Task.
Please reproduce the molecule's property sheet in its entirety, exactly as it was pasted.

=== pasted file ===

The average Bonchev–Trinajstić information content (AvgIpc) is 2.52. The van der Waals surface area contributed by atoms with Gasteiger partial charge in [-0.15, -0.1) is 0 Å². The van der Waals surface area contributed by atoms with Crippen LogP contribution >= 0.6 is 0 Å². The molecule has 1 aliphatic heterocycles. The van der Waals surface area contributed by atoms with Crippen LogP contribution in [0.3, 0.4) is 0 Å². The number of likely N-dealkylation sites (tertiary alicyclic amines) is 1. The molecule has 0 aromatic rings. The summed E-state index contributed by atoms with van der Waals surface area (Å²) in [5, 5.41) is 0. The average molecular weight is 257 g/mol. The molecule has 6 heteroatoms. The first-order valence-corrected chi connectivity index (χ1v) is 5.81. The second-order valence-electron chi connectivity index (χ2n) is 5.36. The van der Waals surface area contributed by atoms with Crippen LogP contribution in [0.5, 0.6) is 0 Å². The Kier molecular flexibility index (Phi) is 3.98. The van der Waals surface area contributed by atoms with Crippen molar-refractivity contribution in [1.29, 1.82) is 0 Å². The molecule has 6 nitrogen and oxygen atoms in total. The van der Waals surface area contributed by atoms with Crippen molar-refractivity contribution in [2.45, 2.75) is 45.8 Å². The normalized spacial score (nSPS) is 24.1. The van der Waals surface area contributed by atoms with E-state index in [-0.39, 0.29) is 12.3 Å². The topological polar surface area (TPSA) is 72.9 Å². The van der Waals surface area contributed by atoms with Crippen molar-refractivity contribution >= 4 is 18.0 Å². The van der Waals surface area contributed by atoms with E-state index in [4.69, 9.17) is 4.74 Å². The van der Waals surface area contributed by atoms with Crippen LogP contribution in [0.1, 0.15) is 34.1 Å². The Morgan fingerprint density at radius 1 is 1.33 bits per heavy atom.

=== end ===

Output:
The average Bonchev–Trinajstić information content (AvgIpc) is 2.52. The van der Waals surface area contributed by atoms with Gasteiger partial charge in [-0.15, -0.1) is 0 Å². The van der Waals surface area contributed by atoms with Crippen LogP contribution >= 0.6 is 0 Å². The molecule has 1 aliphatic heterocycles. The van der Waals surface area contributed by atoms with Crippen LogP contribution in [0.3, 0.4) is 0 Å². The number of likely N-dealkylation sites (tertiary alicyclic amines) is 1. The molecule has 0 aromatic rings. The summed E-state index contributed by atoms with van der Waals surface area (Å²) in [5, 5.41) is 0. The average molecular weight is 257 g/mol. The molecule has 6 heteroatoms. The first-order valence-corrected chi connectivity index (χ1v) is 5.81. The second-order valence-electron chi connectivity index (χ2n) is 5.36. The van der Waals surface area contributed by atoms with Crippen LogP contribution in [0.5, 0.6) is 0 Å². The Kier molecular flexibility index (Phi) is 3.98. The van der Waals surface area contributed by atoms with Crippen molar-refractivity contribution in [1.29, 1.82) is 0 Å². The molecule has 6 nitrogen and oxygen atoms in total. The van der Waals surface area contributed by atoms with Crippen molar-refractivity contribution in [2.45, 2.75) is 45.8 Å². The normalized spacial score (nSPS) is 24.1. The van der Waals surface area contributed by atoms with E-state index in [-0.39, 0.29) is 12.3 Å². The topological polar surface area (TPSA) is 72.9 Å². The van der Waals surface area contributed by atoms with Crippen molar-refractivity contribution >= 4 is 18.0 Å². The van der Waals surface area contributed by atoms with E-state index in [4.69, 9.17) is 4.74 Å². The van der Waals surface area contributed by atoms with Crippen LogP contribution in [0.1, 0.15) is 34.1 Å². The Morgan fingerprint density at radius 1 is 1.33 bits per heavy atom.